It’s a strange time to watch a zombie film, during a pandemic.
A zombie apocalypse is a little too close to a globally spreading virus for my liking.
But it’s October and I’m a thrill-seeker, OK?
If you stop to think about it for a while, it’s bloody terrifying. The similarities are frighteningly homogenous.
- The human reactionary element
- Shortage of medical care
- Risk of spread
- complete pause on normal social activities, such as grabbing a beer at your favourite pub without giving your phone number, address, national insurance number, details of three extra contacts, number plate, pin number, and the last shred of that same freedom that won us the world war… but I digress.
The Night of the Living Dead, 1968 is considered to be a cultural marker in the filmic canon of zombie movies. Made independently by Image Ten production company, George A. Romero’s directorial debut has developed a life of its own; inviting many conversations about societal change, racial issues and the human condition.
The film begins with siblings Barbara and Johnny visiting their father’s grave. Johnny is mostly obnoxious (it becomes clear he will die pretty early on). He blasphemes against the dead and mocks the religious. He pretty much completely undermines the institution of religion, representing the rise in the secular society in the 1960’s, in the first ten minutes. Johnny holds the new wreath they’ll place on their father’s grave. It says ‘We still remember’ – Johnny scoffs and claims ‘I don’t even remember what the guy looks like.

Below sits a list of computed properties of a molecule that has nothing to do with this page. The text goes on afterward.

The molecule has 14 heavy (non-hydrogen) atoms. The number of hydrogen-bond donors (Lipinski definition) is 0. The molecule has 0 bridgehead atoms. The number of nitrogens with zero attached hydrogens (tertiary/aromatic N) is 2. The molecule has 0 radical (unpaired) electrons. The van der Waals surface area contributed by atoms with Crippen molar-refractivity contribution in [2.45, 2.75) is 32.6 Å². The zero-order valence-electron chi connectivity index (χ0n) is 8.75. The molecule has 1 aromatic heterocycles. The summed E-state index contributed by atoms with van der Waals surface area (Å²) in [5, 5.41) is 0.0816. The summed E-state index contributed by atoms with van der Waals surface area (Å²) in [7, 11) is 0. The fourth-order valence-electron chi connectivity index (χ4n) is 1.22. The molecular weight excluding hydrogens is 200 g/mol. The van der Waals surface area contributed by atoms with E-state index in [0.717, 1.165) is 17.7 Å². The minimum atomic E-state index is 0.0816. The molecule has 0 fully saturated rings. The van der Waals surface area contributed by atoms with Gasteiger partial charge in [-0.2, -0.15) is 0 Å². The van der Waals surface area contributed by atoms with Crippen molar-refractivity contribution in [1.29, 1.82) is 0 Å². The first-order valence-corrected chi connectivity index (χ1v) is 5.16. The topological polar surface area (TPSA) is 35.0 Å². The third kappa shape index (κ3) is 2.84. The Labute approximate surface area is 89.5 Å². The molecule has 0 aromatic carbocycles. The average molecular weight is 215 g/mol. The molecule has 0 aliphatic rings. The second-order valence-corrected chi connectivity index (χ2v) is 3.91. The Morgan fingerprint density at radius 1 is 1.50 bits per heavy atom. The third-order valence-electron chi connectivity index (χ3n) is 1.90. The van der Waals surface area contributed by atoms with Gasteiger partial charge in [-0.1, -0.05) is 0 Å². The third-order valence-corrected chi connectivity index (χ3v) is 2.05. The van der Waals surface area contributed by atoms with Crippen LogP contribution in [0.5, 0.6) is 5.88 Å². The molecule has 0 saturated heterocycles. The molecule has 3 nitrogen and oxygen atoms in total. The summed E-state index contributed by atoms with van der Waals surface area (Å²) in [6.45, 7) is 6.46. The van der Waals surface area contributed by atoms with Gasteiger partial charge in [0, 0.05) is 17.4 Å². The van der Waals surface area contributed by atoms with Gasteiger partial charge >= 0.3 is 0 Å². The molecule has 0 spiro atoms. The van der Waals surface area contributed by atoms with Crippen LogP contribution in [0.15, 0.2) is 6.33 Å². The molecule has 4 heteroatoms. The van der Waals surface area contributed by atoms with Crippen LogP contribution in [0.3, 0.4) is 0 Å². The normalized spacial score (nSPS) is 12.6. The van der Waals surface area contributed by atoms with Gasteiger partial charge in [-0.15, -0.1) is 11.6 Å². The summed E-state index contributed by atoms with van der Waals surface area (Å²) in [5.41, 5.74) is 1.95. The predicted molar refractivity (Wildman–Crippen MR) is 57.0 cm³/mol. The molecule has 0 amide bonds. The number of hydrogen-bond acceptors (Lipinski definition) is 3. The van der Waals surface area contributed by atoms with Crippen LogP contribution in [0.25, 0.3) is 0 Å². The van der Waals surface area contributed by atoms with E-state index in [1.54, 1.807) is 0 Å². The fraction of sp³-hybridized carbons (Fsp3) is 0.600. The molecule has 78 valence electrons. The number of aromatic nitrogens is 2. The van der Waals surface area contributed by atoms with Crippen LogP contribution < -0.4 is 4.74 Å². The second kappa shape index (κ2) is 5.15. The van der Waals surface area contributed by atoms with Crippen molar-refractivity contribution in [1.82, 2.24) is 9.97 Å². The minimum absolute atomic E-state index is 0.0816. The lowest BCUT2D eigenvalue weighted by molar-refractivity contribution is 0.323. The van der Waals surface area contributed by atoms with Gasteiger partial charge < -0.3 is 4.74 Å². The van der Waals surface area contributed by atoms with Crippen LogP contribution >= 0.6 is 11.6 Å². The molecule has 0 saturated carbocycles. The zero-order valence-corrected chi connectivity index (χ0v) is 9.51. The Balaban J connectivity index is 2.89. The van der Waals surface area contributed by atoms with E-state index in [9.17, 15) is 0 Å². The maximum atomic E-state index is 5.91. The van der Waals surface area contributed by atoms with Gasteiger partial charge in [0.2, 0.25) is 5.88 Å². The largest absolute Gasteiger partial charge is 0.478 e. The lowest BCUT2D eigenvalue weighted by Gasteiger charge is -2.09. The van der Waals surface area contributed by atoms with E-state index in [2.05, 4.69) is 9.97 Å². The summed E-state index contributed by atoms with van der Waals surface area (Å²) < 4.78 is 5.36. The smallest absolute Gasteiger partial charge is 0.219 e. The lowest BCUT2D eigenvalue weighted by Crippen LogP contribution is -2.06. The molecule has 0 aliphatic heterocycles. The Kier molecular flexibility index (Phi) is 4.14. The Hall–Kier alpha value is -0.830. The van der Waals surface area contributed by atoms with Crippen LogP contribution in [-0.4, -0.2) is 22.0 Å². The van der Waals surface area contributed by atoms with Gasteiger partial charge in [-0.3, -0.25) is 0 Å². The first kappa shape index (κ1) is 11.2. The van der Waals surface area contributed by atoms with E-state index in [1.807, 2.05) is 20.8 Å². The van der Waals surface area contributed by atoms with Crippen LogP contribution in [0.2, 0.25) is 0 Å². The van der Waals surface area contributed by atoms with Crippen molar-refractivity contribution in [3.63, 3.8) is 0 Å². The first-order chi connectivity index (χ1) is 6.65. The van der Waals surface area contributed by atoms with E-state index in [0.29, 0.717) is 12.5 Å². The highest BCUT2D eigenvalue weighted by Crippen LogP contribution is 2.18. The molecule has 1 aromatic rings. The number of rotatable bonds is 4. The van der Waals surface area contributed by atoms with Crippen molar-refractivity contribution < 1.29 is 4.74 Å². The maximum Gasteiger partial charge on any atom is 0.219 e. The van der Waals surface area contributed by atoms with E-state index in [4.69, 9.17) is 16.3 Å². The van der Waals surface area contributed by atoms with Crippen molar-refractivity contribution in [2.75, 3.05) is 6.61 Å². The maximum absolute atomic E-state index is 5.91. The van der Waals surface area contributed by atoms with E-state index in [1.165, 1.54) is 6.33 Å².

Johnny practices some sibling taunting, teasing Barbara for getting scared as a child. It’s clear the guy is very bored, he doesn’t want to be there and has happened upon a memory to entertain him for the remainder of their time at the grave. Barbara being the tightly wound fragile female is so bothered by this taunting and tells him to stop, telling him, ‘you’re ignorant!’ Later in the film, she’ll recall this moment to Ben in a completely different way. It was a funny little moment you see, where she laughed at Johnny and told him to stop, when in reality, she wasn’t so much enthused, as basically crapping her pants. This could be due to a trauma victim response – muddling up the details, or it could be her being annoying as hell.
Karma meets Johnny in the form of a zombie (who might have risen from his own grave in the cemetery). The two get into a scuffle after the zombie attacks Barbara. The stoic hero, Johnny steps in and gets his head whacked onto a gravestone, and dies. Barbara barely blinks an eye and flees the scene looking out for numero uno. Then follows a rather peculiar display of mundane ‘common sense’ – she runs away, then gets into the car. Without the keys, she manages to get the car to roll down the winding hill, all the way down to smash into a tree – effective. The uber intelligent and skilled zombie smashes the window with a rock he picks up from the floor with his human-like hand-eye coordination and reaches in, Barbara is shocked. She then exits the car and runs some more.